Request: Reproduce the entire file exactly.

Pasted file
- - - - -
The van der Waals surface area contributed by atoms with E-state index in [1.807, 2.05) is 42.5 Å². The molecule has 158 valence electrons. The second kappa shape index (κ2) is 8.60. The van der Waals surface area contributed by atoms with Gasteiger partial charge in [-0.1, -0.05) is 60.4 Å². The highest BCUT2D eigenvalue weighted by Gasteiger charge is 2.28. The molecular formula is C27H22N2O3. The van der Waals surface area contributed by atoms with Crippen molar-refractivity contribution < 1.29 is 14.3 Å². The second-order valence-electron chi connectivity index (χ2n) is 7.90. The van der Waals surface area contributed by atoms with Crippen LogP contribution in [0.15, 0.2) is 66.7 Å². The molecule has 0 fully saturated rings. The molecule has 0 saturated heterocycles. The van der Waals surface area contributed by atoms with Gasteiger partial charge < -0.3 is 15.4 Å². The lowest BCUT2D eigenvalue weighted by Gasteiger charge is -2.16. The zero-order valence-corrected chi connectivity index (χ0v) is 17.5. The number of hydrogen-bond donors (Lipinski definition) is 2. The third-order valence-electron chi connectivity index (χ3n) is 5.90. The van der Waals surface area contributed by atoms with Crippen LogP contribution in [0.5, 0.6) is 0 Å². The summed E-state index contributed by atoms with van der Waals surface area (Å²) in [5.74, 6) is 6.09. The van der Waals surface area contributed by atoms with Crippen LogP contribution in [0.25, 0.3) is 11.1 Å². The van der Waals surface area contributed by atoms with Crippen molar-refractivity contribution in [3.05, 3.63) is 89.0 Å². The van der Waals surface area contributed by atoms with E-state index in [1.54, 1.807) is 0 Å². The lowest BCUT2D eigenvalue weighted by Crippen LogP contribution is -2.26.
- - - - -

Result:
The van der Waals surface area contributed by atoms with E-state index in [1.807, 2.05) is 42.5 Å². The molecule has 158 valence electrons. The second kappa shape index (κ2) is 8.60. The van der Waals surface area contributed by atoms with Gasteiger partial charge in [-0.1, -0.05) is 60.4 Å². The highest BCUT2D eigenvalue weighted by Gasteiger charge is 2.28. The molecular formula is C27H22N2O3. The van der Waals surface area contributed by atoms with Crippen molar-refractivity contribution < 1.29 is 14.3 Å². The second-order valence-electron chi connectivity index (χ2n) is 7.90. The van der Waals surface area contributed by atoms with Crippen LogP contribution in [0.15, 0.2) is 66.7 Å². The molecule has 0 fully saturated rings. The molecule has 0 saturated heterocycles. The van der Waals surface area contributed by atoms with Gasteiger partial charge < -0.3 is 15.4 Å². The lowest BCUT2D eigenvalue weighted by Gasteiger charge is -2.16. The zero-order valence-corrected chi connectivity index (χ0v) is 17.5. The number of hydrogen-bond donors (Lipinski definition) is 2. The third-order valence-electron chi connectivity index (χ3n) is 5.90. The van der Waals surface area contributed by atoms with Crippen LogP contribution in [0.5, 0.6) is 0 Å². The summed E-state index contributed by atoms with van der Waals surface area (Å²) in [5.74, 6) is 6.09. The van der Waals surface area contributed by atoms with Crippen LogP contribution in [0.25, 0.3) is 11.1 Å². The van der Waals surface area contributed by atoms with Crippen molar-refractivity contribution in [3.05, 3.63) is 89.0 Å². The van der Waals surface area contributed by atoms with E-state index in [1.54, 1.807) is 0 Å². The lowest BCUT2D eigenvalue weighted by Crippen LogP contribution is -2.26.